When I sat down to write this toast, I considered making it short and sweet. Something like,”Gentlemen be upstanding. To the lassies.” Then shut up, drink and sit down. And for two good reasons. First, I wouldn’t embarrass my wife and, therefore, might live another day. Second, I have learned over the years that the less said, the better.
The old saying goes, “behind every successful man there is a woman.” And she’s saying, “Try not to say something stupid this time.” How often have you been telling some friends a particularly witty joke, using great skill in your presentation, only to have your lassie elbow you sharply in the ribs and whisper, none to pleasantly, “You’re not going to tell THAT one, are you?” Gentlemen, I ask you, how many times have you heard your lassie say, “Do you think as she’s as pretty as I am?” Or maybe, “Does this dress make me look fat?” Or perhaps, “Are you staring at that slutty woman in the short skirt and tight blouse?” Believe me, gentlemen, there are times that honesty is NOT the best policy. You might well get the dreaded, “What did you mean by that?” and you’ll feebly try to explain that what you said wasn’t what you meant. If Rabbie had kindly told the lady he was sitting behind in church that a louse was crawling through her hair instead of writing a poem about it, do you think she would have thanked him? Not likely. She would have smacked him with her bonnet instead. Better to keep your comments to yourself.
Even compliments can go sour under the curdling glare of a disparaging lassie. You say, “You look great in that dress tonight,” but she hears “You normally dress like a slob.” You say, “That was a great dinner,” but she hears, “Glad it wasn’t the unusual slop you serve.” When Rabbie said, “My love is like a red, red rose,” to his paramour of that moment, she probably replied, “Are you saying I’m prickly?” Or, “Yeah, that’s ‘cause you keep a dozen of us around all the time.” If the words of such a masterful wordsmith as Rabbie could be misconstrued, imagine how your meager efforts could be twisted and misunderstood by your dear lassie.
In fact, lassies speak a completely different language than men. “I’m fine,” translates to, “I’m so angry I could scream.” “You choose the restaurant this time,” means “You’d better read my mind and choose the one I want or you’ll be eating TV dinners for the rest of the year.” “Don’t get me much for my birthday,” is lassie-speak for, “If you don’t get me that three-carat diamond bracelet we saw at the jewelry store, you’ll be living with the ice queen.” You’d better not misunderstand her if you wish to have a healthy, happy life, yet no man has mastered the language of the lassies. Sadly, Rosetta Stone does not offer a course in it and even Amazon.com doesn’t sell a dictionary to aid in translation.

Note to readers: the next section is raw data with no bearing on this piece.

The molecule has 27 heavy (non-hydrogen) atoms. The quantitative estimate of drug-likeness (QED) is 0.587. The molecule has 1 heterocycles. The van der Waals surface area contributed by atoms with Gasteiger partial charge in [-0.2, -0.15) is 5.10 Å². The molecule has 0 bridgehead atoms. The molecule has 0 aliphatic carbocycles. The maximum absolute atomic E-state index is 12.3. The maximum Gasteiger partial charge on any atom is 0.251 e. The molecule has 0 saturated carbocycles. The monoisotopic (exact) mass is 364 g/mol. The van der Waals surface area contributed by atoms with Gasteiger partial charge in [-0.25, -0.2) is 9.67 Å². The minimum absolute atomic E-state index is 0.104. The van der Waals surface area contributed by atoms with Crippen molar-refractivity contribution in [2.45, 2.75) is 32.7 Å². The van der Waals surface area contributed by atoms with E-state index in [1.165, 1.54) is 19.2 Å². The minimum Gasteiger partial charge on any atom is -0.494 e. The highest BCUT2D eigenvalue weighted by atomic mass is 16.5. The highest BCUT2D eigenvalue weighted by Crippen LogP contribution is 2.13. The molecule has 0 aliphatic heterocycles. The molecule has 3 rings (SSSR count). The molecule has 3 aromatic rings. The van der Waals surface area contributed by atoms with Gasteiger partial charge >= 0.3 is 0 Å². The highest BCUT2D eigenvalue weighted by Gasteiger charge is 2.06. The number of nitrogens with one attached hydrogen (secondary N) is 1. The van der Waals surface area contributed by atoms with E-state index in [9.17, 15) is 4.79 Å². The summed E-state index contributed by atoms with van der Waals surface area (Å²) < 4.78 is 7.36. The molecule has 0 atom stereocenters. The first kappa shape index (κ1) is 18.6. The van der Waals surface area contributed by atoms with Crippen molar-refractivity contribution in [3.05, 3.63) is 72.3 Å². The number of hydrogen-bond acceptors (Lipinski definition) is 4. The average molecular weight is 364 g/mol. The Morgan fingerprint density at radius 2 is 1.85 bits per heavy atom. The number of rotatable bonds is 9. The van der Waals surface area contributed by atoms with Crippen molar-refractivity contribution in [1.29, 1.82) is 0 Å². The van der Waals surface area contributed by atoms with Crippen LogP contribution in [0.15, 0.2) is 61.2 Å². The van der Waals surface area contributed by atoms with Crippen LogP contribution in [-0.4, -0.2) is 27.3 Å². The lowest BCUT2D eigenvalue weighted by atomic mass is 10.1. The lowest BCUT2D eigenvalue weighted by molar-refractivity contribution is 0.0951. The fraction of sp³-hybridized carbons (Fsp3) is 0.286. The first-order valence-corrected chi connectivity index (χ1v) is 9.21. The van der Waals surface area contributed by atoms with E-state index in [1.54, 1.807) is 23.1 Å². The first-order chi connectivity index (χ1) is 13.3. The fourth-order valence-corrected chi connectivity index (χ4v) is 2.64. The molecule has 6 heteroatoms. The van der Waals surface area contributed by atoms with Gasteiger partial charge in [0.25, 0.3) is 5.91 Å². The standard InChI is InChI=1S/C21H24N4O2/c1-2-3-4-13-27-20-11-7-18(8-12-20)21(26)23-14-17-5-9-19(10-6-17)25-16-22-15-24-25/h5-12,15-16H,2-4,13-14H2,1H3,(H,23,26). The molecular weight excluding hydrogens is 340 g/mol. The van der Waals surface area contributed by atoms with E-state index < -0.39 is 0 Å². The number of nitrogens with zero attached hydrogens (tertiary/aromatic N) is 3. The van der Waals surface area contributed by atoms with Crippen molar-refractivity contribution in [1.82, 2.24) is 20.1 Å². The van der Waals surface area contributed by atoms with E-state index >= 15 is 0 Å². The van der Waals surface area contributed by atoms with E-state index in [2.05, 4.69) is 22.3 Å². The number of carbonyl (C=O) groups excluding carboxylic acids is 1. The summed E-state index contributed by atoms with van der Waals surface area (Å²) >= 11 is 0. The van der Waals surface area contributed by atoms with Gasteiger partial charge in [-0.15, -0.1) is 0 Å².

Then there is the misnamed “silent treatment.” How can loud snorts of disgust accompanied by a staccato of banging pots and pans be termed silent? Pity the poor man who asks,”What’s wrong, honey?” ”Nothing,” she replies. Which means “Everything,” in lassie-speak. Or worse yet, the cryptic, “You know what’s wrong.” Immediately, he goes into a panic-stricken soul searching. Has she found the box of classic 1960’s Playboys hidden in the deep recesses of the garage? Or has she found out about the bottle of eighteen year-old Macallans he bought in a moment of weakness? Like a suspect on Law and Order, he blurts out his worst sin, only to find out she is angry because he left his dirty socks on the floor.
Is it any wonder that we men often prefer to stare at the ball game on TV and pretend we don’t hear the question or merely grunt in reply? Saying nothing is far safer than speaking unwisely. So, if your lassie asks you an awkward question or you remember a great joke at your next party, heed this bit of Honest Abe’s wisdom my father oft quoted to me, “Better to be silent and thought a fool than to speak out and remove all doubt.”
Now to move the evening along, and in the interest of self-preservation, I will ask all the men to be upstanding for the toast.
To the lassies, who have tamed the tongues of Scotsmen as no English sword ever could. God bless them and save us from their wrath.
To our bonnie lassies.